We love Upland all the time. But we especially love Upland at brunch, when you can not only get the perfect pastas and pizzas, but also one of the best burgers in NYC. Make sure there’s one of each on your table.

99
7.7
MAP

So, you’re brunching with a difficult eater. Fun! All their gluten-free/meat-free/dairy-free/joy-free needs will be covered at The Little Beet Table, but the better news is that you’ll probably enjoy it, too.

100

Maysville

Flatiron
17 W. 26th St.
8.0
MAP

This Southern-inspired American restaurant brings a much-needed good, comfort food brunch to the Flatiron.

101

Coffee Shop

29 Union Sq W
MAP

This is an easy go-to if you're near Union Square and need food, like, right now. It may not be the best restaurant ever, but the food is actually pretty decent.

102

Penelope

Murray Hill
159 Lexington Ave.
7.1
MAP

An excellent spot for brunch in a relative food desert. If you live downtown and your friend lives uptown, this is a great in-between meeting spot.

103

Crooked Knife

29 E 30th St
MAP

A menu full of standard brunch classics (benedicts, burgers - you know the drill), plus the addition of nachos. And a bottomless brunch special. The Crooked Knife knows their audience.

104

The Breslin

Flatiron
16 W. 29th St.
6.4
MAP

The Breslin's brunch menu is ever-so-slightly lighter and healthier than its regular menu. Oh wait, we just remembered that they have a fried peanut butter and banana sandwich. Nevermind.

105
7.3
MAP

Marta's brunch pizza menu is the exactly the same as their regular pizza menu. Only you can add an egg to any of them for $2.50. We'll let you decide how you should feel about that.

106

Maialino

Gramercy
2 Lexington Ave.
8.7
MAP

An indulgent Italian brunch feast once in a while is part of living your fullest life. Do it here - but don't come until noon, which is when they start slinging the pasta.

midtown east & upper east side

107

Mon Petit Café

801 Lexington Ave
MAP

Don’t write it off because of its cutesy name - Le Petit Bistro is actually one of the most useful brunch spots on the Upper East Side. They serve a huge menu of omelettes, salads, sandwiches, and more - and it’s just a few steps from Bloomingdales, in case you need to pick up a pair of socks afterwards.

108

Monte-carlo

181 E 78th St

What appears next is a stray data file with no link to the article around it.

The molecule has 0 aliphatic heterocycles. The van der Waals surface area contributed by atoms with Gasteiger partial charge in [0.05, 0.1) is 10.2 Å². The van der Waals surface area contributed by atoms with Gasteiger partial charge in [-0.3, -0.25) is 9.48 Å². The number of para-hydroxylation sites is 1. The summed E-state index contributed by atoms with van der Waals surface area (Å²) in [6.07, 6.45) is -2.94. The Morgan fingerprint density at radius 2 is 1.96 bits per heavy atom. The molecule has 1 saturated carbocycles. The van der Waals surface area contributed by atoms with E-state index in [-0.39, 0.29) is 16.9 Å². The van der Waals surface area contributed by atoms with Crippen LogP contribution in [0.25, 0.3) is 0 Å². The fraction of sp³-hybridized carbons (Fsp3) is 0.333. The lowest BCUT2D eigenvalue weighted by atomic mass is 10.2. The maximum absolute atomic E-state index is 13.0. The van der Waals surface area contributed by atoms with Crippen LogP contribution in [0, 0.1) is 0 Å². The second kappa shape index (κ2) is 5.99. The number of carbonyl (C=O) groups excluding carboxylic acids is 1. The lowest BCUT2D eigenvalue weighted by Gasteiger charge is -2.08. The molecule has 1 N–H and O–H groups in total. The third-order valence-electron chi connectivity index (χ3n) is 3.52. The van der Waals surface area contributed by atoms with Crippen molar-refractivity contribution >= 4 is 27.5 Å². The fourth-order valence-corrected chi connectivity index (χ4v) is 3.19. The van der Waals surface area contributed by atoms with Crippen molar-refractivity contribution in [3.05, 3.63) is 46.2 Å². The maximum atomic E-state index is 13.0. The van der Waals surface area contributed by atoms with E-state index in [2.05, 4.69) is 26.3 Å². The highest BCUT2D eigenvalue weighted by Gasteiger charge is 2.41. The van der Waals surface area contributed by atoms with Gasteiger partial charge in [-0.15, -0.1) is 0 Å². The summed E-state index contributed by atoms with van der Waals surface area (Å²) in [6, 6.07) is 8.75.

MAP

Tired of your monthly trip to The East Pole with your Upper East Side-resident relatives? Here’s a new spot for you. Monte-Carlo is on the more upscale side of things - white tablecloths and all - but it’s also very comfortable, and the food is pretty darn good. Tell Grandma you’re going somewhere new this Sunday.

109

Russ & Daughters

1109 5th Ave
MAP

If you want a slice of Russ & Daughters’ Jewish comfort food uptown, you’re going to have to be patient. Lines are crazy - but you have the entirety of Central Park a few steps away to kill your time. And there’s no doubt it will be worth it.

110
7.9
MAP

It might be hard to convince your friends to come way uptown for brunch sometimes - but ABV makes a good case. They serve unique takes on the usual brunch stuff - and it also won’t be packed like every restaurant in the East Village.

111
8.0
MAP

A young person restaurant in a not-young person neighborhood with actually-satisfying food. And also avocado toast. Because that's what young people eat.

112
7.8
MAP

Yes, it's a chain now. But the croissants and simple egg dishes are really delicious. Just be prepared to fight with old Upper East Side ladies and a few toddlers for a table.

113
7.9
MAP

We're just thankful that there is a Times Square-adjacent place that serves good food. It's a little pricey, but if you're in that area and need a good brunch, it'll do the job.

114
7.7
MAP

These days, there's a Smith in every neighborhood.

115

Uva

1486 2nd Ave
MAP

We can always count on Uva, and brunch is no exception. The brunch menu has so much on it you may think you're at the Cheesecake Factory. And we're definitely not mad about it.

116
7.8
MAP

A British gastropub on the Upper East Side that's a great choice for brunch when you don't want to deal with brunch people. You might have to deal with some Premiere League soccer fans, but they're quite nice. Unless you're a fan of a rival team. Then you're f*cked.

117
8.0
MAP

An Upper East Side restaurant with downtown vibes and very good food. This is a more serious restaurant that probably won't become part of your every-weekend routine, but when there's an occasion for it, brunch here is great.

hell's kitchen, midtown west, upper west side

118
7.6
MAP

We don’t need to tell you that the area around Penn Station is a food wasteland. But we might need to remind you that L’Amico is one of the few bright spots in the area - and they serve a top-notch brunch. Expect everything from cold-pressed juices to Bloody Marys and coffee cake to crab crostini.

119
8.2
MAP

Upper West Siders, rejoice. You finally have a new, happening, decently cool restaurant. That happens to do brunch pretty well, too. General happiness all around.

120
7.6
MAP

A Columbia University/Morningside Heights favorite. The waits can be lengthy, but this is your best brunch option in the area, by far.

121
7.0
MAP

Not just pickles, but Southern-inspired comfort food. People love Jacob's for the biscuits at brunch.